Data Centre evaporative cooling

Friday 1st March 2013
Computer Room Evaporative Cooling

A new technique pioneered by EcoCooling with its patented Computer Room Evaporative Cooling (CREC ) units, has been demonstrated to free-up space for an additional 200 revenue-generating racks in a typical 1000 rack large data centre, cutting energy requirement for cooling from over 1,700kW to 160kW.

Described by Amazon’s James Hamilton (left) as “using the building as an air-handler” when combined with the CREC units, EcoCooling MD and technical director  (right) Alan Beresford added  “With increasing demand for co-location rack space many operators have run out of space. 

"The EcoCooling CREC cooling system can create an additional 20% of rack capacity compared with either perimeter CRACs or in-row cooling, because is installed external to the white space”, he  said 

As each co-location rack can generate potential revenue in excess of £1000 per month, this extra capacity has real significance. Around 200 extra racks in a 1000 rack data centre could generate over £2 million additional annual revenue. At the same time, cutting the cooling energy bill by over 10,000,000 kWh could mean in the region of £1million cost saving per year. “And that’s on top of significantly lower capital costs of EcoCoolers compared to standard refrigeration equipment,” said Beresford.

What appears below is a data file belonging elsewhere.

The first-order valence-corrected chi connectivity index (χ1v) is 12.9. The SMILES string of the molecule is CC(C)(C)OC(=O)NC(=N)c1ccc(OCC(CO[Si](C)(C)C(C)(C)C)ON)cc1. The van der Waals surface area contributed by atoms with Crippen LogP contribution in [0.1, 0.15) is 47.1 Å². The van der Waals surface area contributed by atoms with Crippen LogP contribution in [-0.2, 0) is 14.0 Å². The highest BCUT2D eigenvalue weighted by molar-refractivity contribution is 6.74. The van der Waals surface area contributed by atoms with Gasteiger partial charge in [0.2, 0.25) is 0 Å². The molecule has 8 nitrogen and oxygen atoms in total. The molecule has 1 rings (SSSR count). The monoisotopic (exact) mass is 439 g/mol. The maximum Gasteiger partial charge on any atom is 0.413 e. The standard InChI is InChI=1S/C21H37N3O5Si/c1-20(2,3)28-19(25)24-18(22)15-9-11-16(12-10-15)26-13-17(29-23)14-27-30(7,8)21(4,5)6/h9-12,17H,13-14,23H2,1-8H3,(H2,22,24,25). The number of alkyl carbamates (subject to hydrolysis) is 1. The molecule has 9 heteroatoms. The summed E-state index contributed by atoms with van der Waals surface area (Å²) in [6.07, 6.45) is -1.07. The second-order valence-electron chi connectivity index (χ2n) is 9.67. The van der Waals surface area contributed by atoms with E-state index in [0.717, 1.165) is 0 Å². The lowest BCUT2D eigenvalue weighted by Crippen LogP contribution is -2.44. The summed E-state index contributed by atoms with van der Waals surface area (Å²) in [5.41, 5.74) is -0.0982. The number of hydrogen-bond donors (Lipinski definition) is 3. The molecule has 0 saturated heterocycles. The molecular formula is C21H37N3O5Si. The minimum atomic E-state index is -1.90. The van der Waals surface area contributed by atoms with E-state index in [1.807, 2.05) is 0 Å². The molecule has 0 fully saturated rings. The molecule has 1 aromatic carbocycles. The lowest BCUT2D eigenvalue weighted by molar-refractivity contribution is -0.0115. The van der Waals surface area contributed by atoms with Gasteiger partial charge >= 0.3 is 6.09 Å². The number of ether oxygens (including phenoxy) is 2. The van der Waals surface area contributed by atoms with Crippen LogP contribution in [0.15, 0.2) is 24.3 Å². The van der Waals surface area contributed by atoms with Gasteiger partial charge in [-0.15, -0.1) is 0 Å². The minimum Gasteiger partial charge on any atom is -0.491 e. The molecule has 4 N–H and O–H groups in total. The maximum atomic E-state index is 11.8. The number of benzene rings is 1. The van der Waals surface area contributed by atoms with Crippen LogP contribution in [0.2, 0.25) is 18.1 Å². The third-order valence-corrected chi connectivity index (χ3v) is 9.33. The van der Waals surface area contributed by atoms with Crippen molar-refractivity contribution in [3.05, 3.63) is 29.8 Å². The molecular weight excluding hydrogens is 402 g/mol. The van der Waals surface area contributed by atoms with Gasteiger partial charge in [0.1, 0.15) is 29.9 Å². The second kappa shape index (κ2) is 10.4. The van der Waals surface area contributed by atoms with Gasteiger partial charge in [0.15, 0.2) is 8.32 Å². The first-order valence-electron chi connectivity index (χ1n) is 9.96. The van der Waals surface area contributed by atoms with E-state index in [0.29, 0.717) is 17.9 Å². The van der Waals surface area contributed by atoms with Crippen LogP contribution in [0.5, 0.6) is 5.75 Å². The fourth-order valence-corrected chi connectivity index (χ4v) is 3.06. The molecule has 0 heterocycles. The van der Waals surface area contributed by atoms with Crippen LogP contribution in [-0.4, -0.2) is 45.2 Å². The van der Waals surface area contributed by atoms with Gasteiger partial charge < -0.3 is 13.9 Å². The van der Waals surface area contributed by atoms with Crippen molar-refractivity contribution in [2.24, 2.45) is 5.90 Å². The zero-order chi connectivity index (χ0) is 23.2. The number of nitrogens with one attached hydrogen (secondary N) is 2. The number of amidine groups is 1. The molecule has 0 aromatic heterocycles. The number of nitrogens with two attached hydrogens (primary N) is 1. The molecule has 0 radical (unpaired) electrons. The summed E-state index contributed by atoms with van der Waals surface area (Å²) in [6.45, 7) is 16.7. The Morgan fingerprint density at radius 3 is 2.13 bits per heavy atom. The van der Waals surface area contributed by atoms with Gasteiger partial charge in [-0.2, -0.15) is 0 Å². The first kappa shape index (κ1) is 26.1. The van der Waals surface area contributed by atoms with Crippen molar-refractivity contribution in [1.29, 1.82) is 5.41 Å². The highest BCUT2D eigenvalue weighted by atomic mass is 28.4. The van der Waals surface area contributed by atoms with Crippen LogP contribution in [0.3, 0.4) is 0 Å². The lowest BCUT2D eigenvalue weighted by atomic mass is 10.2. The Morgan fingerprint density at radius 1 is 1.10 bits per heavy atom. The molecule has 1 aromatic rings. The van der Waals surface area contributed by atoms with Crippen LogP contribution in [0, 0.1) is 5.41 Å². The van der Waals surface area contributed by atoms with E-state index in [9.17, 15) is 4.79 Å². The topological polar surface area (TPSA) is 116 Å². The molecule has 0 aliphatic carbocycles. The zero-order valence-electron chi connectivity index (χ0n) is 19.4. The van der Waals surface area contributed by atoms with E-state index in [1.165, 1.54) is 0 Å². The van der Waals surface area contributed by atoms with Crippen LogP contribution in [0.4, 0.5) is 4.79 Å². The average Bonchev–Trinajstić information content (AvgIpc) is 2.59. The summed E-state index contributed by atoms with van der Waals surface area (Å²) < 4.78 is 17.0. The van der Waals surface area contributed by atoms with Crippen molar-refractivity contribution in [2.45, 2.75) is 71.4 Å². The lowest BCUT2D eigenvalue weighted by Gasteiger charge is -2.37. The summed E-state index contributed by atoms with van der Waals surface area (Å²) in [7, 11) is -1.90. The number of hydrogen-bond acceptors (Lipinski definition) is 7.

These are not merely theoretical calculations, Beresford explains, "with over 150 data centres now using the EcoCooling CREC evaporative cooling system, figures above are based on real installations.

“At one such site, the combination of evaporative cooling and the ‘building as an air-handler’ design technique meant that the rack complement on each of that data centre’s four floors is increased from 150 to 180 with the EcoCooling strategy. Over four floors that will add an extra 120 revenue earning racks when the build out is complete.”

A realistic engineer, Beresford points out “Evaporative cooling, such as used by our own EcoCoolers is a relatively young technology and is not suitable to every data centre in every country.” He points out however, that evaporative cooling has now come of age and can be used by many data centres throughout the temperate regions of the world.

“Considering the potentially massive increases in revenue and reductions in operating costs possible, data centre operators would be short-sighted not to include evaporative cooling in their due diligence at the planning stage.” he said.


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